Pavin Chachavalpongpun, co-founder of FORSEA, writes today in The New York Times on Thailand’s King Vajiralongkorn and his personalized exercise of power. His article is summarised as follows:

Vajiralongkorn has inherited the habit of overriding the constitution. Yet, Bhumibol’s modus operandi is starkly different from that of Vajiralongkorn. Vajiralongkorn has abused the royal powers in a way that Bhumibol attempted to avoid. Often, Bhumibol relied on the network monarchy to achieve his political objectives, either through the Privy Council or the judiciaries.  But Vajiralongkorn has intervened in politics directly and without proxies. He has also extended royal powers, intruding into the public interests and done with an intention to create a climate of fear. Vajiralongkorn’s unfettered political manoeuvrings are breaching tacit social contract between the monarchy and its people.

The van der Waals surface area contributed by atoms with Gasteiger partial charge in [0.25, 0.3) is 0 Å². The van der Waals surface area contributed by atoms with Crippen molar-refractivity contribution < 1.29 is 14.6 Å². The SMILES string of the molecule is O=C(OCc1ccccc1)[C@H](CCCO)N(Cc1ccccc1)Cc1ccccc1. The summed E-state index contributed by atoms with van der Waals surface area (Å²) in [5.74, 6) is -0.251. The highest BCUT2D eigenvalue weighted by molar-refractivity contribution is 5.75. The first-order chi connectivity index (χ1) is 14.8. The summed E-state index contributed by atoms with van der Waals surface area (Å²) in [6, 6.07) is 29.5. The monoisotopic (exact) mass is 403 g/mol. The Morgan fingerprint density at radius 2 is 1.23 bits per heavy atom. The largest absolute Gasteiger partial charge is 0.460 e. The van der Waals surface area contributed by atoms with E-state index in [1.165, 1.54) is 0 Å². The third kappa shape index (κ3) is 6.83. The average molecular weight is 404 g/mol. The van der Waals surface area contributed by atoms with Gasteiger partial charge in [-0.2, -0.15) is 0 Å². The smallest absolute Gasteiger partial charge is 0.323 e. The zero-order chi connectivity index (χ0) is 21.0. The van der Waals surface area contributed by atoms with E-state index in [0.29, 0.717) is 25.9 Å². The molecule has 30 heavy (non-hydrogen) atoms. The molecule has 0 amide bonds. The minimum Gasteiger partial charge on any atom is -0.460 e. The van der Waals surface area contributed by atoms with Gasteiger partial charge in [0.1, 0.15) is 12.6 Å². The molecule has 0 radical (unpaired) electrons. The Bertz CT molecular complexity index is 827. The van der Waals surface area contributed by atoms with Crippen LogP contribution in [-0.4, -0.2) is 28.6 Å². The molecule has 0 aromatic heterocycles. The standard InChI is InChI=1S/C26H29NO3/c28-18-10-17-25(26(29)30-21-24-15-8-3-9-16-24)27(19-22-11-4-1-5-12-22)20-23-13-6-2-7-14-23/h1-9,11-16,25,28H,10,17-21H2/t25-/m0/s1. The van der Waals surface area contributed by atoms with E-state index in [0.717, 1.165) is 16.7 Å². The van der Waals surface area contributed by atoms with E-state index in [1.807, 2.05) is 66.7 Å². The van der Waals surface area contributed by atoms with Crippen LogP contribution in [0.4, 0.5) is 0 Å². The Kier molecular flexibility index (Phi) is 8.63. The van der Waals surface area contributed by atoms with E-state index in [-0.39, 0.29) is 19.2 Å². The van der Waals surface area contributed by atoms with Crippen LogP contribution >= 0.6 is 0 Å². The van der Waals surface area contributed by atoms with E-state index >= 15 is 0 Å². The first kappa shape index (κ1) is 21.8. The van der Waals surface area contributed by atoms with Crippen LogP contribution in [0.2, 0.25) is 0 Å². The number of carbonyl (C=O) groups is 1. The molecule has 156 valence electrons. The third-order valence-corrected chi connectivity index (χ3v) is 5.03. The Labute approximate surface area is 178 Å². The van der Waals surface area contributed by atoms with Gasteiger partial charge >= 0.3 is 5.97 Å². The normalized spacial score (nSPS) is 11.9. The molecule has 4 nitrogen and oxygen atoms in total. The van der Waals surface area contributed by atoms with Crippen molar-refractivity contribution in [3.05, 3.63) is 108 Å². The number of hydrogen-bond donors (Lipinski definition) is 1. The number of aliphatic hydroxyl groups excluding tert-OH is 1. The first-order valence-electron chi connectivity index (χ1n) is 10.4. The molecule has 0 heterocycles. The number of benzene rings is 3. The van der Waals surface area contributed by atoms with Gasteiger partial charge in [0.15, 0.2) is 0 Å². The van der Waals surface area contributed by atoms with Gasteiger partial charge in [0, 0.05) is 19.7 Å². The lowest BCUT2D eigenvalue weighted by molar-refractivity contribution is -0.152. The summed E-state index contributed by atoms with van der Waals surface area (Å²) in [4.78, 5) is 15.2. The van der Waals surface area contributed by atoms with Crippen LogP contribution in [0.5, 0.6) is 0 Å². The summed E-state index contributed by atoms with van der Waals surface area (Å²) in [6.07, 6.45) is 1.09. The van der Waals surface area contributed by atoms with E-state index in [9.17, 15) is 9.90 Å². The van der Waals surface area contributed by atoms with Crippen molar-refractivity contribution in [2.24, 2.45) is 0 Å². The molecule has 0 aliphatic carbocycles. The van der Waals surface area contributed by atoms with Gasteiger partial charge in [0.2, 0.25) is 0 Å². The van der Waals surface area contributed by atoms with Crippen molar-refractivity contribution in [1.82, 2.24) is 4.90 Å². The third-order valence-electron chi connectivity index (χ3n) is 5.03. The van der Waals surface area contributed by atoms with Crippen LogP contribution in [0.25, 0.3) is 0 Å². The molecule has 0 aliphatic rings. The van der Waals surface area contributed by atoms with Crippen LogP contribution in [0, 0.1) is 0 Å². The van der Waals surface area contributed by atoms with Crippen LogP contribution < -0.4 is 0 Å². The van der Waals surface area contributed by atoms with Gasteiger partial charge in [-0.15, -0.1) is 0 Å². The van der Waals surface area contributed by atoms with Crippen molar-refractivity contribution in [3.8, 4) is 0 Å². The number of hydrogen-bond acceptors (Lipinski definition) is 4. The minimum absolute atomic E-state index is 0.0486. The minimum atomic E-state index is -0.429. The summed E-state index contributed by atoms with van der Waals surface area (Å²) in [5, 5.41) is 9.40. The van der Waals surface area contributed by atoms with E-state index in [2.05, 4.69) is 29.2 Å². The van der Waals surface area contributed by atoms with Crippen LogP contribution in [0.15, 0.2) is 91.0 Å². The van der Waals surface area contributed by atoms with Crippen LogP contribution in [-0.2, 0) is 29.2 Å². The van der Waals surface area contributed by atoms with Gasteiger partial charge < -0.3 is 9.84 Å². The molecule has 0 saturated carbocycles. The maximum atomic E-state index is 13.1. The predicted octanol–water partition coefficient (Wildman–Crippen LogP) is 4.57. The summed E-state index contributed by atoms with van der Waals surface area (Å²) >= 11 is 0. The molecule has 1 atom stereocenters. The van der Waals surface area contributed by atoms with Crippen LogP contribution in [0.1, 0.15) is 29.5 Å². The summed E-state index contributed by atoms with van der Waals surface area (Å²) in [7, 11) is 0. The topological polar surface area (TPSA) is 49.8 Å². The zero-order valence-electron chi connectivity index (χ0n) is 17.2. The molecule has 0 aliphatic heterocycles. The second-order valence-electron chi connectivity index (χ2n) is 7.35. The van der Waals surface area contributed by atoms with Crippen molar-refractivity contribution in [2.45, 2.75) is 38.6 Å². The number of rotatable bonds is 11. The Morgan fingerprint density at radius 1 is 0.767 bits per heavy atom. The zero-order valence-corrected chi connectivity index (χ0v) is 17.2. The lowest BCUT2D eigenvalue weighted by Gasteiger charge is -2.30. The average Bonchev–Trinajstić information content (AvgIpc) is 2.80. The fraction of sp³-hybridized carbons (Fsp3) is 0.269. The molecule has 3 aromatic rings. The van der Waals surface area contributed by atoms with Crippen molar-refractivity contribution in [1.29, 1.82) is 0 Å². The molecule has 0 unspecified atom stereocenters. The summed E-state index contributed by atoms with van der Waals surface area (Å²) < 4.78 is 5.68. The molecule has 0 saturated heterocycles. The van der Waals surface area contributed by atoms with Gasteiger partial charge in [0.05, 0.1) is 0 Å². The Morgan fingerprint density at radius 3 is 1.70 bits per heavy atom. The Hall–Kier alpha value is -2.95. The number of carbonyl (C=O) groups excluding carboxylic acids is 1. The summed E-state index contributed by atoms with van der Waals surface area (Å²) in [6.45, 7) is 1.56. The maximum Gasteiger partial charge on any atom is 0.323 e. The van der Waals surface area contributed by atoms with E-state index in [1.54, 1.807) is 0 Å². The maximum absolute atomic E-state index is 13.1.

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Banner: October 2020, Bangkok, Thailand. King Vajiralongkorn attends the graduation ceremony at Thammasat University amid the welcoming of citizens and soldiers disguised as citizens. Photo: kan Sangtong / Shutterstock.com


 

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